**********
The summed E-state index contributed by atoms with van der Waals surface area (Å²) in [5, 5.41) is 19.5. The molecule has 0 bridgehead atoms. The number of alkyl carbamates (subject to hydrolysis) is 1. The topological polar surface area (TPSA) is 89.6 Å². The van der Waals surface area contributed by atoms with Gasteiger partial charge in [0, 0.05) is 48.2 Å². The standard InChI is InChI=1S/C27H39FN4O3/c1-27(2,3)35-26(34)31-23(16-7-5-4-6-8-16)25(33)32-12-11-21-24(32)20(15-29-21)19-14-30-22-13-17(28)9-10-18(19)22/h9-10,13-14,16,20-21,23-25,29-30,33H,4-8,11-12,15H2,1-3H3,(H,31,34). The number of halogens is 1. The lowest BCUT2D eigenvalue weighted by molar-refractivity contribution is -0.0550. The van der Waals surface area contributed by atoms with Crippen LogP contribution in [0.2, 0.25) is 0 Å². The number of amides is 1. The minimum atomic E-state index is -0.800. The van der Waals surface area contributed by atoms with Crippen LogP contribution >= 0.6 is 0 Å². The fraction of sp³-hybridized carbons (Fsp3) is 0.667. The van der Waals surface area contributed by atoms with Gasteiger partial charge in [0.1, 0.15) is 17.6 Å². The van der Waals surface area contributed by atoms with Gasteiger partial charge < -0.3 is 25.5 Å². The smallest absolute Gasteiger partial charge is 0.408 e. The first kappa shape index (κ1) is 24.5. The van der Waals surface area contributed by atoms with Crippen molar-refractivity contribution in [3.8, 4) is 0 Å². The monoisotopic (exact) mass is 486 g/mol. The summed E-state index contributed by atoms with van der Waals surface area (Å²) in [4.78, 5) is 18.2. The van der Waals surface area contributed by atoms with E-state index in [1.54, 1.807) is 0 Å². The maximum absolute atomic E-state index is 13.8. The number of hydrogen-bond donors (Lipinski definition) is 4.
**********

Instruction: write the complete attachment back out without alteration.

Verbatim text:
The summed E-state index contributed by atoms with van der Waals surface area (Å²) in [5, 5.41) is 19.5. The molecule has 0 bridgehead atoms. The number of alkyl carbamates (subject to hydrolysis) is 1. The topological polar surface area (TPSA) is 89.6 Å². The van der Waals surface area contributed by atoms with Gasteiger partial charge in [0, 0.05) is 48.2 Å². The standard InChI is InChI=1S/C27H39FN4O3/c1-27(2,3)35-26(34)31-23(16-7-5-4-6-8-16)25(33)32-12-11-21-24(32)20(15-29-21)19-14-30-22-13-17(28)9-10-18(19)22/h9-10,13-14,16,20-21,23-25,29-30,33H,4-8,11-12,15H2,1-3H3,(H,31,34). The number of halogens is 1. The lowest BCUT2D eigenvalue weighted by molar-refractivity contribution is -0.0550. The van der Waals surface area contributed by atoms with Crippen LogP contribution in [0.2, 0.25) is 0 Å². The number of amides is 1. The minimum atomic E-state index is -0.800. The van der Waals surface area contributed by atoms with Crippen LogP contribution >= 0.6 is 0 Å². The fraction of sp³-hybridized carbons (Fsp3) is 0.667. The van der Waals surface area contributed by atoms with Gasteiger partial charge in [0.1, 0.15) is 17.6 Å². The van der Waals surface area contributed by atoms with Gasteiger partial charge < -0.3 is 25.5 Å². The smallest absolute Gasteiger partial charge is 0.408 e. The first kappa shape index (κ1) is 24.5. The van der Waals surface area contributed by atoms with Crippen molar-refractivity contribution in [3.8, 4) is 0 Å². The monoisotopic (exact) mass is 486 g/mol. The summed E-state index contributed by atoms with van der Waals surface area (Å²) in [4.78, 5) is 18.2. The van der Waals surface area contributed by atoms with E-state index in [1.54, 1.807) is 0 Å². The maximum absolute atomic E-state index is 13.8. The number of hydrogen-bond donors (Lipinski definition) is 4.